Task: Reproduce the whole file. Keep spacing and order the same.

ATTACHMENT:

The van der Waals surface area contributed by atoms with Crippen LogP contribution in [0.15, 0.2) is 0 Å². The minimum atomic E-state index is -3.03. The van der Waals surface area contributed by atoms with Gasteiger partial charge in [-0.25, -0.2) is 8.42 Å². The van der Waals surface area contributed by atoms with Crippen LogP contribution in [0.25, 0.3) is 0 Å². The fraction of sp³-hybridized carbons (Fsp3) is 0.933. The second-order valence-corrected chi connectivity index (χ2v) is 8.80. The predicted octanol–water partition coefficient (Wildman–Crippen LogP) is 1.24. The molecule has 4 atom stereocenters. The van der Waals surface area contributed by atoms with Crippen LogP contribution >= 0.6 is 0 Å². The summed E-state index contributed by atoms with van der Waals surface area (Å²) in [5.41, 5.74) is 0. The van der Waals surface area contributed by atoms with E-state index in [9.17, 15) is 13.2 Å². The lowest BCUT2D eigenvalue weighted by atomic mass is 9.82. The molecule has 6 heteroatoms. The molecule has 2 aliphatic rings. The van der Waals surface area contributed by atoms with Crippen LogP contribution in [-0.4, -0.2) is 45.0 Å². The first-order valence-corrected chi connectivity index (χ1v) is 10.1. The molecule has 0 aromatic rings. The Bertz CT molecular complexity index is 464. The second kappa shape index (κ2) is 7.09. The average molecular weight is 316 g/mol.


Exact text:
The van der Waals surface area contributed by atoms with Crippen LogP contribution in [0.15, 0.2) is 0 Å². The minimum atomic E-state index is -3.03. The van der Waals surface area contributed by atoms with Gasteiger partial charge in [-0.25, -0.2) is 8.42 Å². The van der Waals surface area contributed by atoms with Crippen LogP contribution in [0.25, 0.3) is 0 Å². The fraction of sp³-hybridized carbons (Fsp3) is 0.933. The second-order valence-corrected chi connectivity index (χ2v) is 8.80. The predicted octanol–water partition coefficient (Wildman–Crippen LogP) is 1.24. The molecule has 4 atom stereocenters. The van der Waals surface area contributed by atoms with Crippen LogP contribution >= 0.6 is 0 Å². The summed E-state index contributed by atoms with van der Waals surface area (Å²) in [5.41, 5.74) is 0. The van der Waals surface area contributed by atoms with E-state index in [9.17, 15) is 13.2 Å². The lowest BCUT2D eigenvalue weighted by atomic mass is 9.82. The molecule has 6 heteroatoms. The molecule has 2 aliphatic rings. The van der Waals surface area contributed by atoms with Crippen LogP contribution in [-0.4, -0.2) is 45.0 Å². The first-order valence-corrected chi connectivity index (χ1v) is 10.1. The molecule has 0 aromatic rings. The Bertz CT molecular complexity index is 464. The second kappa shape index (κ2) is 7.09. The average molecular weight is 316 g/mol.